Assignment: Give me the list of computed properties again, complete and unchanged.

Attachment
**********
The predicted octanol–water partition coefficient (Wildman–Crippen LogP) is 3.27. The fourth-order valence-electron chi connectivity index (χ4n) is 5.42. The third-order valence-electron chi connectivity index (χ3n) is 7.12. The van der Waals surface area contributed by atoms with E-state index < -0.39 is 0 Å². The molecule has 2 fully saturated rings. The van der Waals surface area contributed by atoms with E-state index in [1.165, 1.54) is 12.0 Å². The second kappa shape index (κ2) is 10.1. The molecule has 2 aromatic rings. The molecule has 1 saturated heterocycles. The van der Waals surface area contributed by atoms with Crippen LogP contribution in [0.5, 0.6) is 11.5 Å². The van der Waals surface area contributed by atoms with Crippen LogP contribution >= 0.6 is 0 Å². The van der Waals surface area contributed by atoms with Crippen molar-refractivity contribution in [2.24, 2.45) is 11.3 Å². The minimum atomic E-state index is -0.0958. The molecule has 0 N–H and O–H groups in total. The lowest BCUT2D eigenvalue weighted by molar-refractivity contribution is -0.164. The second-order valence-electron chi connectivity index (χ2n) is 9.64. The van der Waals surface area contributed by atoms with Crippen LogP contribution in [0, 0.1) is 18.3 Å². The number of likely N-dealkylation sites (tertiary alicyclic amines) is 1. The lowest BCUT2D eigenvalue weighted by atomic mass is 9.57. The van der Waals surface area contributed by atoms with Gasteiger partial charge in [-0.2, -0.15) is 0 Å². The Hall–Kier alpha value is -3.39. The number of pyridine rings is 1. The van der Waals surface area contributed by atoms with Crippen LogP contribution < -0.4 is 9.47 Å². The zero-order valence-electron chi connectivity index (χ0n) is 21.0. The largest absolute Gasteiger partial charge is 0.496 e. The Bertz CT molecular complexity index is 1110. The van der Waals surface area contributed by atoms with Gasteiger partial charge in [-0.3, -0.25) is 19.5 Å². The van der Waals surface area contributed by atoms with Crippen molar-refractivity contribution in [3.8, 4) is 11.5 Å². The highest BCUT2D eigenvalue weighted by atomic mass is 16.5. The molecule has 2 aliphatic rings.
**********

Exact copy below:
The predicted octanol–water partition coefficient (Wildman–Crippen LogP) is 3.27. The fourth-order valence-electron chi connectivity index (χ4n) is 5.42. The third-order valence-electron chi connectivity index (χ3n) is 7.12. The van der Waals surface area contributed by atoms with E-state index < -0.39 is 0 Å². The molecule has 2 fully saturated rings. The van der Waals surface area contributed by atoms with E-state index in [1.165, 1.54) is 12.0 Å². The second kappa shape index (κ2) is 10.1. The molecule has 2 aromatic rings. The molecule has 1 saturated heterocycles. The van der Waals surface area contributed by atoms with Crippen LogP contribution in [0.5, 0.6) is 11.5 Å². The van der Waals surface area contributed by atoms with Crippen LogP contribution >= 0.6 is 0 Å². The van der Waals surface area contributed by atoms with Crippen molar-refractivity contribution in [2.24, 2.45) is 11.3 Å². The minimum atomic E-state index is -0.0958. The molecule has 0 N–H and O–H groups in total. The lowest BCUT2D eigenvalue weighted by molar-refractivity contribution is -0.164. The second-order valence-electron chi connectivity index (χ2n) is 9.64. The van der Waals surface area contributed by atoms with Crippen LogP contribution in [0, 0.1) is 18.3 Å². The number of likely N-dealkylation sites (tertiary alicyclic amines) is 1. The lowest BCUT2D eigenvalue weighted by atomic mass is 9.57. The van der Waals surface area contributed by atoms with Gasteiger partial charge in [-0.2, -0.15) is 0 Å². The Hall–Kier alpha value is -3.39. The number of pyridine rings is 1. The van der Waals surface area contributed by atoms with Crippen LogP contribution < -0.4 is 9.47 Å². The zero-order valence-electron chi connectivity index (χ0n) is 21.0. The largest absolute Gasteiger partial charge is 0.496 e. The Bertz CT molecular complexity index is 1110. The van der Waals surface area contributed by atoms with Gasteiger partial charge in [-0.3, -0.25) is 19.5 Å². The van der Waals surface area contributed by atoms with Crippen molar-refractivity contribution in [3.8, 4) is 11.5 Å². The highest BCUT2D eigenvalue weighted by atomic mass is 16.5. The molecule has 2 aliphatic rings.